PayPal streamlines fees and terms to attract merchant business

The news: PayPal will update its fee structure for peer-to-peer (P2P) goods and services payments, per a press release. US customers will also only be able to send transactions marked as “friends and family” to other customer PayPal accounts, not to PayPal business accounts.

The goods and services seller fee will change from 2.89% plus a $0.49 fixed fee to 2.99% with no fixed fee for payments coming from US customers. Under the new terms, a $225 goods and services payment will cost $6.73, versus $6.99 under the old structure.

Both changes will take effect on July 28, 2022.

Key context: PayPal customers can mark transactions as “friends and family” or “goods and services.” Friends and family payments are personal, nonbusiness transactions between two US PayPal customers. Goods and services transactions typically involve some type of sale and require the seller (or payment recipient) to pay a fee.

Why the change? PayPal said both updates aim to simplify its platform for users—but there’s likely more to it than that.

The fee update minimizes the amount that sellers pay to accept payments for goods and services, which can make PayPal more attractive to businesses.

  • This benefits PayPal because business accounts are likely more lucrative than customer accounts—they transact larger amounts and carry fees.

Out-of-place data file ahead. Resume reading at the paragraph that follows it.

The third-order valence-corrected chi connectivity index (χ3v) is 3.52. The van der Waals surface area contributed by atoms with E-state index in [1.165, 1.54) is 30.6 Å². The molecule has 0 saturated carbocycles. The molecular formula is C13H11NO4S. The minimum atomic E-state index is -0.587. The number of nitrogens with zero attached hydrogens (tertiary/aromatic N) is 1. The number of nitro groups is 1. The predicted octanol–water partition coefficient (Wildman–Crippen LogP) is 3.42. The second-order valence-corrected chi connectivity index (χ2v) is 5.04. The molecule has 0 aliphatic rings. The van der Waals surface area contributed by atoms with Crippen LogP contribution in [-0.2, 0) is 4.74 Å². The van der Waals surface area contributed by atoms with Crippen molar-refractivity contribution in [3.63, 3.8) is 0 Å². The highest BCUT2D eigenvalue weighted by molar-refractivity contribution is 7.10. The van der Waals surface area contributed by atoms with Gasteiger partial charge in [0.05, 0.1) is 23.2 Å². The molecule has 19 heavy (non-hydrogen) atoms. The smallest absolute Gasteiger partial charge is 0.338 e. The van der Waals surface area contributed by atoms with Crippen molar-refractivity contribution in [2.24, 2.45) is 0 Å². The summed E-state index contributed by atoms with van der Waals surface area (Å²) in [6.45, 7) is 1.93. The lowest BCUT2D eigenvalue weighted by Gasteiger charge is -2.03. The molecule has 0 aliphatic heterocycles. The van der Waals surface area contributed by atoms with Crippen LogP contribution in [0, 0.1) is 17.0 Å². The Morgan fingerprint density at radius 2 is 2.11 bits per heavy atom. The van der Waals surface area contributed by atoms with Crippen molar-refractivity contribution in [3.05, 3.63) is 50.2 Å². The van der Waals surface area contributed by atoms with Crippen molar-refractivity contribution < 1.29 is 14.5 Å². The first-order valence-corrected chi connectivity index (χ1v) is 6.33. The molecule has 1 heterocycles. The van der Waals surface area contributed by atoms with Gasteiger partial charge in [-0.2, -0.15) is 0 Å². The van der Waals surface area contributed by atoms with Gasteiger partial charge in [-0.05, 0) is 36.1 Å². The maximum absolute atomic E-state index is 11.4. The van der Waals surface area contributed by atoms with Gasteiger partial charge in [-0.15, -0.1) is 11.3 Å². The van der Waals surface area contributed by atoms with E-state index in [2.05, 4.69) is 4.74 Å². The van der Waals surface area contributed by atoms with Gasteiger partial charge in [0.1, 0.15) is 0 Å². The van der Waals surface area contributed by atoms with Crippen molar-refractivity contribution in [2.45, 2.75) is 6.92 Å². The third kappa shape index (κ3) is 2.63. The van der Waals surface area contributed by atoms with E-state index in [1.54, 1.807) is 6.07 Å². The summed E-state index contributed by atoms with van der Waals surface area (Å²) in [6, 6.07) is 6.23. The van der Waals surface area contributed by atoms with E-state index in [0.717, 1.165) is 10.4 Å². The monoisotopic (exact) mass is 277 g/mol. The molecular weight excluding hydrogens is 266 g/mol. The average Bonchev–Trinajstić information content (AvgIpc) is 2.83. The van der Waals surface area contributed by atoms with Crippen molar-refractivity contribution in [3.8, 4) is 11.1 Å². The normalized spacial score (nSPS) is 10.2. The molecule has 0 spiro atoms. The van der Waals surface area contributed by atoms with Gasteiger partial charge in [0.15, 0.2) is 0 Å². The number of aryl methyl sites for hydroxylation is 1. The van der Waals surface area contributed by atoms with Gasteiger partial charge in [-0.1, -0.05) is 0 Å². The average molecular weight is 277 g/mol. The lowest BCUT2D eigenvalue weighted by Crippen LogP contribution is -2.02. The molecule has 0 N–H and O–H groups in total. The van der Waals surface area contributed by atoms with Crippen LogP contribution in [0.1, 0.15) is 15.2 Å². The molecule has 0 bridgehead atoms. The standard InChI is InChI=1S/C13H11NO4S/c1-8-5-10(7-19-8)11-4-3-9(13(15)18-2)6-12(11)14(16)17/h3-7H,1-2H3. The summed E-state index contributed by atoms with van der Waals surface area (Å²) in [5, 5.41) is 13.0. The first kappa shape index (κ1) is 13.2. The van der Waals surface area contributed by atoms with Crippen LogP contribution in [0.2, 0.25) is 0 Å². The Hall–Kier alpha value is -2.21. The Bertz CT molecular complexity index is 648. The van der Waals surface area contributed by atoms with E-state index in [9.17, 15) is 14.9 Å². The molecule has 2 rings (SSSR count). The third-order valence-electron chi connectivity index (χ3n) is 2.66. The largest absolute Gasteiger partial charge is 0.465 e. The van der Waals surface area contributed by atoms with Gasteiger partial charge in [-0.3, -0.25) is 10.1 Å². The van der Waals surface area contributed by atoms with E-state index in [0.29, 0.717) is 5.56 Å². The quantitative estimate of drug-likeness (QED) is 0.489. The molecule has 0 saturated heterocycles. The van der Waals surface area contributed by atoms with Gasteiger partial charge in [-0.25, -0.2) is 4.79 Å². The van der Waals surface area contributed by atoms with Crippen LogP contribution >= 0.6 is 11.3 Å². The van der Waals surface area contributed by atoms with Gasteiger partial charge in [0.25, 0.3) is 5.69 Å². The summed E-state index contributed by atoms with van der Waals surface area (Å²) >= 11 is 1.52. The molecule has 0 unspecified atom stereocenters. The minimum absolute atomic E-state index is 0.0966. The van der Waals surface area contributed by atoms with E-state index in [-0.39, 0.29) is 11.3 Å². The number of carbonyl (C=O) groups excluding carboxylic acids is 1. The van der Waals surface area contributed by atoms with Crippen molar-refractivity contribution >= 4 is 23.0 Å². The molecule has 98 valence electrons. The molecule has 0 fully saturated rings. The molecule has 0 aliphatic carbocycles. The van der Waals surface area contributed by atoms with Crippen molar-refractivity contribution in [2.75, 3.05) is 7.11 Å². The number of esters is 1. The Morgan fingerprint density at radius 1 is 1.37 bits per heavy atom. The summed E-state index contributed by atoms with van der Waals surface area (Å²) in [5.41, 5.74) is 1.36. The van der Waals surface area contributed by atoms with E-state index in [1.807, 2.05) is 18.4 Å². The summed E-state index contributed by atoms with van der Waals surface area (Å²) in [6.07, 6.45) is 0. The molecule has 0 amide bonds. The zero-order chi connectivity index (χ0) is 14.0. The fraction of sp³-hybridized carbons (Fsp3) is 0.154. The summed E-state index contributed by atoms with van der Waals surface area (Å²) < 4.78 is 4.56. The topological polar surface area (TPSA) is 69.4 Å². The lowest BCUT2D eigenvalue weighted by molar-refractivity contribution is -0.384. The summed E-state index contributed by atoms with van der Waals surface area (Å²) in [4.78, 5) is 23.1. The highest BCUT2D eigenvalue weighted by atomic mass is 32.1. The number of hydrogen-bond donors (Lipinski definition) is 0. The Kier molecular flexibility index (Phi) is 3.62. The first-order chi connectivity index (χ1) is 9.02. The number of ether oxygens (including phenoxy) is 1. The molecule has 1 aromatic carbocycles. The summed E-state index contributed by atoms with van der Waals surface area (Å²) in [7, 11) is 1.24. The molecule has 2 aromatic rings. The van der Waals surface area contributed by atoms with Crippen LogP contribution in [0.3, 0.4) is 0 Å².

• PayPal had an estimated 35 million merchants in Q1, per an investor update, and a core consumer base of 195.2 million global users, per Insider Intelligence forecasts. This year, its worldwide core user base is expected to hit 209.3 million.

And eliminating friends and family payments for business accounts may help PayPal ensure that business transactions and other sale-related transactions are reported to tax authorities.

  • Some business accounts may have been able to avoid tax liability if business transactions were marked as friends and family payments. Effective this year, payment apps like PayPal are required to report users’ business payments that exceed $600 in a calendar year to the Internal Revenue Service (IRS).
  • One upside of the change is that it’ll be easier for businesses to consolidate year-end transactions made with PayPal.

The big takeaway: As it looks to expand its ecosystem, PayPal wants to make its platform more attractive by simplifying its fee structure and making it easier for merchants to report their tax liability. These changes are coming amid a broader push to increase its checkout business, especially as the P2P space becomes more competitive.

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